Sales are so strong in Florida that Schuster's brokerage is opening two more offices in the state. Three-quarters of the sellers or potential sellers that his company sees are baby boomers, most of whom don't have family members willing to take over their businesses. Some of these owners want to sell just part of their firms, essentially taking on a partner, because they don't want to keep carrying all the risk themselves.
Honey Rand fits the category. After 17 years of running her Tampa, Fla., public relations firm Environmental PR Group, she's starting to think about selling. The 55-year-old wants to get away from the administrative work that goes into running a business, and focus on working with clients.
"Like most people who end up starting a business, I'm really good at the work I do and I'd love the opportunity to wallow around in it," says Rand. She's optimistic that she'd be able to sell, because she was approached twice by prospective buyers in the last 10 years. And Rand expects that she would remain with the company for a period following a sale to help with the transition to new management something that many business owners do.
While she hasn't definitely decided to sell just yet, she plans to talk to a broker soon.
"I like to think ahead, to understand the process and the things that could affect a sale or sale price. When the time comes, or if it comes, I want to be ready. I don't want to feel like it's a fire sale," she says.
In California, the pace of sales is more of a "slow pickup, not a huge spike," says Dave Richards, owner of Keystone Business Advisors, a brokerage in Westlake Village, Calif.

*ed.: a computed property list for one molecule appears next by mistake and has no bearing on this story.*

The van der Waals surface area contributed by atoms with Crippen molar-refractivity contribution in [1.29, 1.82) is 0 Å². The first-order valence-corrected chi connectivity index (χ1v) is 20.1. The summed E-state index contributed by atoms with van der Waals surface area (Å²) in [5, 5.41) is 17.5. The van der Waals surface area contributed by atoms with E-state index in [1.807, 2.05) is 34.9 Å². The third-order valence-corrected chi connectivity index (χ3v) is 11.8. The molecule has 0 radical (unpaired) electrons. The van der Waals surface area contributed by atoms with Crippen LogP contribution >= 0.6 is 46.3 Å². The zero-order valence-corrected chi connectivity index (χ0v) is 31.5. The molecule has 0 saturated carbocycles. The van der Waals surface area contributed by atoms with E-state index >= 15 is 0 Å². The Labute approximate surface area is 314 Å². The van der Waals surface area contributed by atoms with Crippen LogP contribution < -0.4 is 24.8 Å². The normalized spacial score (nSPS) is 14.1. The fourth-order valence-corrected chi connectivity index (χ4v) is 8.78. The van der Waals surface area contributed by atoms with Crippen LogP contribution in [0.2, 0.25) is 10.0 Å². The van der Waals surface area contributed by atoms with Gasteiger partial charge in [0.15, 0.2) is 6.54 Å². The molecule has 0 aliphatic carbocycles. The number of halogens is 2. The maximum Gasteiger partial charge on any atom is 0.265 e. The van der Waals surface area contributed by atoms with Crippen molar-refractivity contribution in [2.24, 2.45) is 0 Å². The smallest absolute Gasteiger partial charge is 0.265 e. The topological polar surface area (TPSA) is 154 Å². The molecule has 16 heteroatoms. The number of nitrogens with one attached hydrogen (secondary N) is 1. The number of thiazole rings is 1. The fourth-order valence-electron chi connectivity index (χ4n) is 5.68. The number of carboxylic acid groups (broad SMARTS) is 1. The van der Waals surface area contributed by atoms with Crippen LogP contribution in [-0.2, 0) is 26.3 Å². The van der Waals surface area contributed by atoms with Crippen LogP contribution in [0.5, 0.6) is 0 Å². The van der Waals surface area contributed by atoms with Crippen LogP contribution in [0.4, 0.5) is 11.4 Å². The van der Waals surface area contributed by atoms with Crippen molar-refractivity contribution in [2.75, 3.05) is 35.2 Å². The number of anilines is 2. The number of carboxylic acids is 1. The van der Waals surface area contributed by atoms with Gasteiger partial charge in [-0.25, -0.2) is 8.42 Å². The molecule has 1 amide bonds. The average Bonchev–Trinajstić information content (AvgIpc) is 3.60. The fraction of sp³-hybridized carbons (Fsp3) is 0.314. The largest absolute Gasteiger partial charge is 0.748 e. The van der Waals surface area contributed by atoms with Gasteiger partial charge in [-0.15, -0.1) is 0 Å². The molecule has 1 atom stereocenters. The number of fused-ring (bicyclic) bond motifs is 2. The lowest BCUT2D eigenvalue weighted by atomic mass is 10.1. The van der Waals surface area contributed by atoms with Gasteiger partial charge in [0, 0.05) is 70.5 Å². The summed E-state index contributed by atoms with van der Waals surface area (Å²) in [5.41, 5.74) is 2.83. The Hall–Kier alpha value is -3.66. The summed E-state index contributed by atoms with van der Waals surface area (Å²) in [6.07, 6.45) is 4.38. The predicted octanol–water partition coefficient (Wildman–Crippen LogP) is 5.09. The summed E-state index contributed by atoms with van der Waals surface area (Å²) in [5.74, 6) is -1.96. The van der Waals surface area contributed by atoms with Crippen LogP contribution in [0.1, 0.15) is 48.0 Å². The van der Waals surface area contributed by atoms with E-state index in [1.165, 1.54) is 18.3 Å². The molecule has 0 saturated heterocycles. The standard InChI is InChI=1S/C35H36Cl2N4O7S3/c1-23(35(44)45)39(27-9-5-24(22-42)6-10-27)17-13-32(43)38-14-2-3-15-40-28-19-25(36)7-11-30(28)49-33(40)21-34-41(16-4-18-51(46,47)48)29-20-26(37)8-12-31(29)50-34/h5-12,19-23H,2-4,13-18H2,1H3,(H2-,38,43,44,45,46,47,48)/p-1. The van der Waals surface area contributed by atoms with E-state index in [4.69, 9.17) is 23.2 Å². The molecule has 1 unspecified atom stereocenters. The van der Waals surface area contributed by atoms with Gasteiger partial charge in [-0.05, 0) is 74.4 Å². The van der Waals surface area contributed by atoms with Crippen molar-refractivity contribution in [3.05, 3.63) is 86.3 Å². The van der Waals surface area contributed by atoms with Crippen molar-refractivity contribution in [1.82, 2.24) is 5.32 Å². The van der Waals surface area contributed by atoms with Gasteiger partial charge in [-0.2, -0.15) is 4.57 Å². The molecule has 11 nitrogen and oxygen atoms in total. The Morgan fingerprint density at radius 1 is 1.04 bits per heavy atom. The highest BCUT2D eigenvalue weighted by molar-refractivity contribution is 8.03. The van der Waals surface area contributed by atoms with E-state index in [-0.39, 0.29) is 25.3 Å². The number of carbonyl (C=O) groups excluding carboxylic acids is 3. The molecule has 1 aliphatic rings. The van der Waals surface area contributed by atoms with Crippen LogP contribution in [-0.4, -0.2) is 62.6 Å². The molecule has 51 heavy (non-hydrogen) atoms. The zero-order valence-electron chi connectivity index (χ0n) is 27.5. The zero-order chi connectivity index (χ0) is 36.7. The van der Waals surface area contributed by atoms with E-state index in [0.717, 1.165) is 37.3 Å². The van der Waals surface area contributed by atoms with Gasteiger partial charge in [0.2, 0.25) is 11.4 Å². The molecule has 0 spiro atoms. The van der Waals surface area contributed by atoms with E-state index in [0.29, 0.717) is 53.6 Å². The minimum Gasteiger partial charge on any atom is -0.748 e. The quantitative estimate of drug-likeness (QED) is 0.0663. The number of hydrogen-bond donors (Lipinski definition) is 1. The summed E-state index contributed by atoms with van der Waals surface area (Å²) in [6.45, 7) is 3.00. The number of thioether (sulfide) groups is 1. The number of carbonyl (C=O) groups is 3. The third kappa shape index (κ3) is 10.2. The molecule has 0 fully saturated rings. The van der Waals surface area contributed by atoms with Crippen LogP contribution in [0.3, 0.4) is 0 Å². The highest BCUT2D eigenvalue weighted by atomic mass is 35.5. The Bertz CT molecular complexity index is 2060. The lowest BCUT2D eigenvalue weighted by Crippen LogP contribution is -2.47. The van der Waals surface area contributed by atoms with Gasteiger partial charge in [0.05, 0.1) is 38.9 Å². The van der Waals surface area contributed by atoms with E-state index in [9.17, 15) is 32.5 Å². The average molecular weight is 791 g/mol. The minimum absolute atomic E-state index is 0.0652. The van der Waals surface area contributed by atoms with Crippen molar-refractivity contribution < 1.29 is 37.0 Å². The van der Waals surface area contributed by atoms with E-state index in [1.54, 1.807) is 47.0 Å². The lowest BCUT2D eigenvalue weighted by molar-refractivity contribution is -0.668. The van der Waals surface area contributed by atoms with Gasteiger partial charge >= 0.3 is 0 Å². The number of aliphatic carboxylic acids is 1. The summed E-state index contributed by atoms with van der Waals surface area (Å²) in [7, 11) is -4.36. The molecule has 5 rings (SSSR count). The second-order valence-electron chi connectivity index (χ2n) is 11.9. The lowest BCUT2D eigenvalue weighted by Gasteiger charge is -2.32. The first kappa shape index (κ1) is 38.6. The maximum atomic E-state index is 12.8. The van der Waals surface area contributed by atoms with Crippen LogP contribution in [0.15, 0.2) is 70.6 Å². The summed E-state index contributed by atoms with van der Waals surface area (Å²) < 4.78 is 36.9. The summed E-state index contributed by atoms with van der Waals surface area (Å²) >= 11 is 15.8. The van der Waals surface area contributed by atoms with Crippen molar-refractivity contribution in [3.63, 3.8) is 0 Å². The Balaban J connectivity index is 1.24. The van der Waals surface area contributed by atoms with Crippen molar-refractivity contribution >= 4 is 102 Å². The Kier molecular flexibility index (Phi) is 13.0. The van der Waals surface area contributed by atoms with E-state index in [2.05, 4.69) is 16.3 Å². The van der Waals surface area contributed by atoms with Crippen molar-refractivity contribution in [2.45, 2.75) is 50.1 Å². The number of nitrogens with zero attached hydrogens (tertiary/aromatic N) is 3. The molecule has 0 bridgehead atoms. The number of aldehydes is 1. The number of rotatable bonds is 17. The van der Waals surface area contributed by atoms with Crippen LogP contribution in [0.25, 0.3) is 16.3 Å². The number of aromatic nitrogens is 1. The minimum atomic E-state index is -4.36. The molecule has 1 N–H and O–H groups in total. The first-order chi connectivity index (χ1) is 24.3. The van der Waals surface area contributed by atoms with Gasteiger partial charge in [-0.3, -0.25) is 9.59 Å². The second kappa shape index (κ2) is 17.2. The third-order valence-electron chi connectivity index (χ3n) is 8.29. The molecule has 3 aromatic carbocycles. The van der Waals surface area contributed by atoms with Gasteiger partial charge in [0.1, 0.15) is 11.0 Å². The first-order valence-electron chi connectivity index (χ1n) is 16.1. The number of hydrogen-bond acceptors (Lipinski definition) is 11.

"Baby boomers are where we're really seeing the growth. It's pent-up demand," Richards says.
One of those boomers is Walt Pocock. In late 2011, Pocock met with a broker to discuss possibly selling his Chino, Calif., business, Palo Verde Landscape Management Co. But he and his wife Dee, who also worked with the company, weren't quite ready to let it go. However, selling became "something we were thinking about from then on," Pocock said.
Within a year, the 70-year-old decided he was ready to retire and Dee, 78, agreed. The difficult business climate was a factor in their decision.
"The economy had not been good and it had been a struggle and we got tired of the struggle," he said.
The put the company on the market in January, and quickly had several bidders. Pocock got his full asking price, and the deal closed April 1. Now he and his wife are looking forward to traveling around the country in their motor home.
Sellers like Pocock are going to keep the market for small businesses thriving for years to come.
"Trillions of dollars of business value are going to change hands in the next 10 to 20 years," says Bob Balaban, managing director at Headwaters MB, an investment bank based in Denver. He believes so-called 'strategic acquisitions' purchases by companies looking to expand will be a key factor in that trend. In a tight economy, companies looking to grow feel that it would take years to build up their businesses.
"They have to do acquisitions to continue to grow and grow quickly," Balaban says.